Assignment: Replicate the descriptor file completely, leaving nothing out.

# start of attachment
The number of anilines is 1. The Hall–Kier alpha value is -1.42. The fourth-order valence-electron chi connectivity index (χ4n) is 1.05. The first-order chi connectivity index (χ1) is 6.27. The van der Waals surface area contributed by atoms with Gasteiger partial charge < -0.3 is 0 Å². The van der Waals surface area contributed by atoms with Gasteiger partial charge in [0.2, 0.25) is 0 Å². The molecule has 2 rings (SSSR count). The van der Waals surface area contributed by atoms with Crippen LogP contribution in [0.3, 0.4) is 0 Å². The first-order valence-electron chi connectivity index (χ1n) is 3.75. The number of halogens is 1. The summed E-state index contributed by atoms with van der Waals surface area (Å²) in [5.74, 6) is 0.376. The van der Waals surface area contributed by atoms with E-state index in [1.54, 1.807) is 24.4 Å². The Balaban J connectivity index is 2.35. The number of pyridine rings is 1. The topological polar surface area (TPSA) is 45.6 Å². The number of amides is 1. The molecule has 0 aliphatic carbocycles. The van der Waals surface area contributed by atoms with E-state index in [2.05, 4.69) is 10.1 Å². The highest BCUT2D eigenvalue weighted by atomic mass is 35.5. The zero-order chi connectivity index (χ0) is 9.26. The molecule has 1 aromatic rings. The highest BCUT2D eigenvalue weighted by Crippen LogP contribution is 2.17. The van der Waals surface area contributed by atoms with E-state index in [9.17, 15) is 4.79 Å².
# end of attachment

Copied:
The number of anilines is 1. The Hall–Kier alpha value is -1.42. The fourth-order valence-electron chi connectivity index (χ4n) is 1.05. The first-order chi connectivity index (χ1) is 6.27. The van der Waals surface area contributed by atoms with Gasteiger partial charge < -0.3 is 0 Å². The van der Waals surface area contributed by atoms with Gasteiger partial charge in [0.2, 0.25) is 0 Å². The molecule has 2 rings (SSSR count). The van der Waals surface area contributed by atoms with Crippen LogP contribution in [0.3, 0.4) is 0 Å². The first-order valence-electron chi connectivity index (χ1n) is 3.75. The number of halogens is 1. The summed E-state index contributed by atoms with van der Waals surface area (Å²) in [5.74, 6) is 0.376. The van der Waals surface area contributed by atoms with E-state index in [1.54, 1.807) is 24.4 Å². The Balaban J connectivity index is 2.35. The number of pyridine rings is 1. The topological polar surface area (TPSA) is 45.6 Å². The number of amides is 1. The molecule has 0 aliphatic carbocycles. The van der Waals surface area contributed by atoms with E-state index in [2.05, 4.69) is 10.1 Å². The highest BCUT2D eigenvalue weighted by atomic mass is 35.5. The zero-order chi connectivity index (χ0) is 9.26. The molecule has 1 aromatic rings. The highest BCUT2D eigenvalue weighted by Crippen LogP contribution is 2.17. The van der Waals surface area contributed by atoms with E-state index in [9.17, 15) is 4.79 Å².